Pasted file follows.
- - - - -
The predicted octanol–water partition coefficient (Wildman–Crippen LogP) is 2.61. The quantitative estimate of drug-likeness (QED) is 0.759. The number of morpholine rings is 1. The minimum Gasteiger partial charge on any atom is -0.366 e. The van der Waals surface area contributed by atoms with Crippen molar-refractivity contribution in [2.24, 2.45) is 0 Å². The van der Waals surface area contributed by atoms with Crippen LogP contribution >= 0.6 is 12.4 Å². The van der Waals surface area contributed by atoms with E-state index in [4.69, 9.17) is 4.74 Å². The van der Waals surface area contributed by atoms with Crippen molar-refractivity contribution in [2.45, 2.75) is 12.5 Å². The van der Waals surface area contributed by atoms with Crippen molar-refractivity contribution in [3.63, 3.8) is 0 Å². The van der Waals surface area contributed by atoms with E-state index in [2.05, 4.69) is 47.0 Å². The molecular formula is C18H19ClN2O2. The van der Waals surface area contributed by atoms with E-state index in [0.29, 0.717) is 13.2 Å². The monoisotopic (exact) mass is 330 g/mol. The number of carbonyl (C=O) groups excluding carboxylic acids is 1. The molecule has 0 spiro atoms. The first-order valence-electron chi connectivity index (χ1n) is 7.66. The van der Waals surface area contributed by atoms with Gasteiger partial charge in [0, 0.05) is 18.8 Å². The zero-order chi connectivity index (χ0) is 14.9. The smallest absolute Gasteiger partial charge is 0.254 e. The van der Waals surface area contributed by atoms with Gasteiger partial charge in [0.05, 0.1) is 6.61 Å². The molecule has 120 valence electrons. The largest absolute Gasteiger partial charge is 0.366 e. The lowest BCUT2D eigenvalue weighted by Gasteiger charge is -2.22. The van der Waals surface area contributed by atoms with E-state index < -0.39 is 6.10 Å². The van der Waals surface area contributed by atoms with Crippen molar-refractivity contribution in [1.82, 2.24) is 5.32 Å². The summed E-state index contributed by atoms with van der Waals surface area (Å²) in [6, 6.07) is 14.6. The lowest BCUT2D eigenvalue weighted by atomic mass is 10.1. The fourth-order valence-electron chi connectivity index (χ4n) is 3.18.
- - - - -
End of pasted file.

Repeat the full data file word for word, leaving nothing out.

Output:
The predicted octanol–water partition coefficient (Wildman–Crippen LogP) is 2.61. The quantitative estimate of drug-likeness (QED) is 0.759. The number of morpholine rings is 1. The minimum Gasteiger partial charge on any atom is -0.366 e. The van der Waals surface area contributed by atoms with Crippen molar-refractivity contribution in [2.24, 2.45) is 0 Å². The van der Waals surface area contributed by atoms with Crippen LogP contribution >= 0.6 is 12.4 Å². The van der Waals surface area contributed by atoms with E-state index in [4.69, 9.17) is 4.74 Å². The van der Waals surface area contributed by atoms with Crippen molar-refractivity contribution in [2.45, 2.75) is 12.5 Å². The van der Waals surface area contributed by atoms with Crippen molar-refractivity contribution in [3.63, 3.8) is 0 Å². The van der Waals surface area contributed by atoms with E-state index in [2.05, 4.69) is 47.0 Å². The molecular formula is C18H19ClN2O2. The van der Waals surface area contributed by atoms with E-state index in [0.29, 0.717) is 13.2 Å². The monoisotopic (exact) mass is 330 g/mol. The number of carbonyl (C=O) groups excluding carboxylic acids is 1. The molecule has 0 spiro atoms. The first-order valence-electron chi connectivity index (χ1n) is 7.66. The van der Waals surface area contributed by atoms with Gasteiger partial charge in [0, 0.05) is 18.8 Å². The zero-order chi connectivity index (χ0) is 14.9. The smallest absolute Gasteiger partial charge is 0.254 e. The van der Waals surface area contributed by atoms with Gasteiger partial charge in [0.05, 0.1) is 6.61 Å². The molecule has 120 valence electrons. The largest absolute Gasteiger partial charge is 0.366 e. The lowest BCUT2D eigenvalue weighted by Gasteiger charge is -2.22. The van der Waals surface area contributed by atoms with E-state index < -0.39 is 6.10 Å². The van der Waals surface area contributed by atoms with Crippen molar-refractivity contribution in [1.82, 2.24) is 5.32 Å². The summed E-state index contributed by atoms with van der Waals surface area (Å²) in [6, 6.07) is 14.6. The lowest BCUT2D eigenvalue weighted by atomic mass is 10.1. The fourth-order valence-electron chi connectivity index (χ4n) is 3.18.